• Integrated 911 call routing and handling of emergency call data

  • 911 messages, calls, and information delivered to the right PSAP or ECC

  • Better coordinated emergency response and 911 call management for delivering data and communication needs

  • Faster and more reliable broadband for all first responders

Emergency Systems Security: Understanding The Risks

Security is a concern for any technology-based infrastructure, but even more so when it involves the sensitive information shared with emergency response systems. A security breach in such systems could result in disrupted police investigations, interrupted 911 calls, loss of available resources, and more.

Emergency Devices And Equipment Risks

Malware: A user downloads risky or harmful software.

Spear-Phishing: Targeted social engineering attacks that exploit public safety users and give hackers access to sensitive information.

Data Breaches: Stored information is accessed, stolen, manipulated, or corrupted.

Risks to Emergency Response Infrastructures And Connections

Denial-of-Service: Cell towers and other essential network resources can be overwhelmed by a hacker security attack. This can result in hackers overloading systems and damaging or destroying certain infrastructures and straining network resiliency.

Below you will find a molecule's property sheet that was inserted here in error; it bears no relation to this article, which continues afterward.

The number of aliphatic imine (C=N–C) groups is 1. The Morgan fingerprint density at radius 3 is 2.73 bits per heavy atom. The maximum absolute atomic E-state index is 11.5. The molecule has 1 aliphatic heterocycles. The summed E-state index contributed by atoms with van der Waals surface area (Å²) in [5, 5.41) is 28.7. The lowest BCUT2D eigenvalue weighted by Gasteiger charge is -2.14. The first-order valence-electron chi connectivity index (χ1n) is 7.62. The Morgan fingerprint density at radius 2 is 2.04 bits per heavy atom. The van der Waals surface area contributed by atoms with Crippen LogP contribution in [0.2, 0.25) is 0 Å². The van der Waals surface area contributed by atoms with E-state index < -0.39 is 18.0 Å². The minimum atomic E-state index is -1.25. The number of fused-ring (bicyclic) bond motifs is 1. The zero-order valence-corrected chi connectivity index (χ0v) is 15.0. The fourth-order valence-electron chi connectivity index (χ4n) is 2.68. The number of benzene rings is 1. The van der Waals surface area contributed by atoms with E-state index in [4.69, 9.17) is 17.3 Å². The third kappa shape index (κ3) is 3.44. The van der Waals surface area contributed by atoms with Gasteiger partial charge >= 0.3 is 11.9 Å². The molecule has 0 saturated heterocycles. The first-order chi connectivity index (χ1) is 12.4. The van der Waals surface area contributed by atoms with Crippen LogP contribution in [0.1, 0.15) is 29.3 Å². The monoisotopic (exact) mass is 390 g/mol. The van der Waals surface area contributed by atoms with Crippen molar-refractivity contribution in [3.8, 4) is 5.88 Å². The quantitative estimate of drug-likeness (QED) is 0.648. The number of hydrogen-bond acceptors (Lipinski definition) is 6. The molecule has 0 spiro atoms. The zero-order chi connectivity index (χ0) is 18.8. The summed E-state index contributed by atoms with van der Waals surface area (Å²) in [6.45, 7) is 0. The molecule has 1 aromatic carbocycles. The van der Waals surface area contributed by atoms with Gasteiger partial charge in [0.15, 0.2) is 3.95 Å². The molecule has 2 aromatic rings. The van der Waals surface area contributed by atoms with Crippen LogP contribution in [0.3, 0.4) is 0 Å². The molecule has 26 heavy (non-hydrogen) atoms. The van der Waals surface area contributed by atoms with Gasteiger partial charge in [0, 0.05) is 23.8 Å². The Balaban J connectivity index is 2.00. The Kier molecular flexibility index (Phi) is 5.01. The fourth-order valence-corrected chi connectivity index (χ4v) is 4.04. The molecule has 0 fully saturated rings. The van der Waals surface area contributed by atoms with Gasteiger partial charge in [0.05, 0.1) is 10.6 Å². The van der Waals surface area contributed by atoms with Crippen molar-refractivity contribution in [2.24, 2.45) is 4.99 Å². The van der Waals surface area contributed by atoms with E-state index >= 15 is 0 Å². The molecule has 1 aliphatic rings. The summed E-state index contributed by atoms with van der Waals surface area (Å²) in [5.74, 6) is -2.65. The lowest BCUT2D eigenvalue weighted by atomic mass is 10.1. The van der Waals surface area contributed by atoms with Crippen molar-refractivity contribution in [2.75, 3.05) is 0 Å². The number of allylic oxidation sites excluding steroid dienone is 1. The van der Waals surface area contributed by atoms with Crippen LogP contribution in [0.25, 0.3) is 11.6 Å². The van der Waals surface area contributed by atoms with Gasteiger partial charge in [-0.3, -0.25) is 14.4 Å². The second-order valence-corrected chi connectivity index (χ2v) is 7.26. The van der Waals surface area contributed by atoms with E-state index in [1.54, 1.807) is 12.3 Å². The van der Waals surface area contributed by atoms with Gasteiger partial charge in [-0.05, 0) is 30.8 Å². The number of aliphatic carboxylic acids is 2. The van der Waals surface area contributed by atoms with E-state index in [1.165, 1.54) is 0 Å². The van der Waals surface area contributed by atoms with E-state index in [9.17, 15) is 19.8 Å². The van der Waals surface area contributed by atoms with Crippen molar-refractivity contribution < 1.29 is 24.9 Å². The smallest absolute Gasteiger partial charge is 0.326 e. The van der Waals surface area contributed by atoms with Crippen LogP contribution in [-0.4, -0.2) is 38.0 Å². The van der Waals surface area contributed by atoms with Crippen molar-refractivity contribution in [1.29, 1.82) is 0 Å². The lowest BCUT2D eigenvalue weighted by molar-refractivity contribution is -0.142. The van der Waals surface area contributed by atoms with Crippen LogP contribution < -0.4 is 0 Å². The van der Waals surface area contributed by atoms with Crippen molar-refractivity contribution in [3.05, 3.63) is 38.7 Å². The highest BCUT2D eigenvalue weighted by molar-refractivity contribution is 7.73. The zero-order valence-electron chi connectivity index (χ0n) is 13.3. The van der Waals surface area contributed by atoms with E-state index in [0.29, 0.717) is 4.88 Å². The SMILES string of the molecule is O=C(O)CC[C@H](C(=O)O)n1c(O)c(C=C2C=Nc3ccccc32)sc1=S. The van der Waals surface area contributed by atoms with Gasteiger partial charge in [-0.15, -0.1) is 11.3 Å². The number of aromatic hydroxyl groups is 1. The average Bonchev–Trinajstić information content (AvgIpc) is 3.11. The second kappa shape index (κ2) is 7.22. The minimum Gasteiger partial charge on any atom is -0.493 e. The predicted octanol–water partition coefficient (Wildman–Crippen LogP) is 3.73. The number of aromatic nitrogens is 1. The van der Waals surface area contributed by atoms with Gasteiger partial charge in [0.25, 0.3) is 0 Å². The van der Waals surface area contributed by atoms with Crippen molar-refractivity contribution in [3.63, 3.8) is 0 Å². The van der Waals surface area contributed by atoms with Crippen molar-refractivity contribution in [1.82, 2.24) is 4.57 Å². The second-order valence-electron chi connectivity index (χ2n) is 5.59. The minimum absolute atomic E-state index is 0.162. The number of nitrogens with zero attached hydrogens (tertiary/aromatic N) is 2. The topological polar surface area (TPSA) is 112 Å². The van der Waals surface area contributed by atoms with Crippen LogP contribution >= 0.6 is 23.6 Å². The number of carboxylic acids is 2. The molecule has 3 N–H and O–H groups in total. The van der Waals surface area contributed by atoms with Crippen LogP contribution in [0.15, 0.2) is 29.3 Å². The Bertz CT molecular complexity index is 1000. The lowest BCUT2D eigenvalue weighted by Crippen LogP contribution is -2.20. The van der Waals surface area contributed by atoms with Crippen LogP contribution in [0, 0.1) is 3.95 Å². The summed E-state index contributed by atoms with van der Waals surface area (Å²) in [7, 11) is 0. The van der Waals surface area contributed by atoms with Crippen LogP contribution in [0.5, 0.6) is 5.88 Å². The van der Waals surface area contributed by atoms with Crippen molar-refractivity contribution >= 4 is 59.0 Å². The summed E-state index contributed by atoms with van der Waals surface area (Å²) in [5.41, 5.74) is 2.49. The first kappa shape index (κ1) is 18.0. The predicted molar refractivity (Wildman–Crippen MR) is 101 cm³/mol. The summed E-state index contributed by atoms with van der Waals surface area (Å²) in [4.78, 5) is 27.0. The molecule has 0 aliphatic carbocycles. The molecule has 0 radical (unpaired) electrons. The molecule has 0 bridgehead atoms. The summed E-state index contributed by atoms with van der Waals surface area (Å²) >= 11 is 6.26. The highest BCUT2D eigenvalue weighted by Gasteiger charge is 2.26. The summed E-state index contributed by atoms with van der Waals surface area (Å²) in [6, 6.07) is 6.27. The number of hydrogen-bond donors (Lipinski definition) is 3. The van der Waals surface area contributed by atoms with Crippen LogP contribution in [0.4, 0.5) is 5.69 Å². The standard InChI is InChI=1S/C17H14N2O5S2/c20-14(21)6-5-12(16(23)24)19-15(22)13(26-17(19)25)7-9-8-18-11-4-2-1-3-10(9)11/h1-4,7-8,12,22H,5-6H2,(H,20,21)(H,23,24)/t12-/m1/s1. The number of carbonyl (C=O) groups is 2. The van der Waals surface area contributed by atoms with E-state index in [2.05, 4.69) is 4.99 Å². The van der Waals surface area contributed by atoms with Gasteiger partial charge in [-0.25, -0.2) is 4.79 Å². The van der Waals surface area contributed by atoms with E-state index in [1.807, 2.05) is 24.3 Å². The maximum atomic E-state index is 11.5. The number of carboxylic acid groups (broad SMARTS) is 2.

Unauthorized Access: When authentication methods aren’t secure, attackers can gain access to emergency networks using stolen credentials.

Man-in-the-Middle: Vulnerable wireless connections between cell towers and users can be attacked when hackers monitor communications and steal information.

Emergency Data, Apps, And Services Risks

Insider Threats: Authorized users abuse access to steal, corrupt, and destroy 911 data.

Malicious Apps: Security threat actors develop applications that appear safe but allow them to hack data, identify emergency response locations, and listen to conversations.

Unauthorized Access: Attackers can access sensitive information from health records, law enforcement, and other public safety organizations by breaching databases.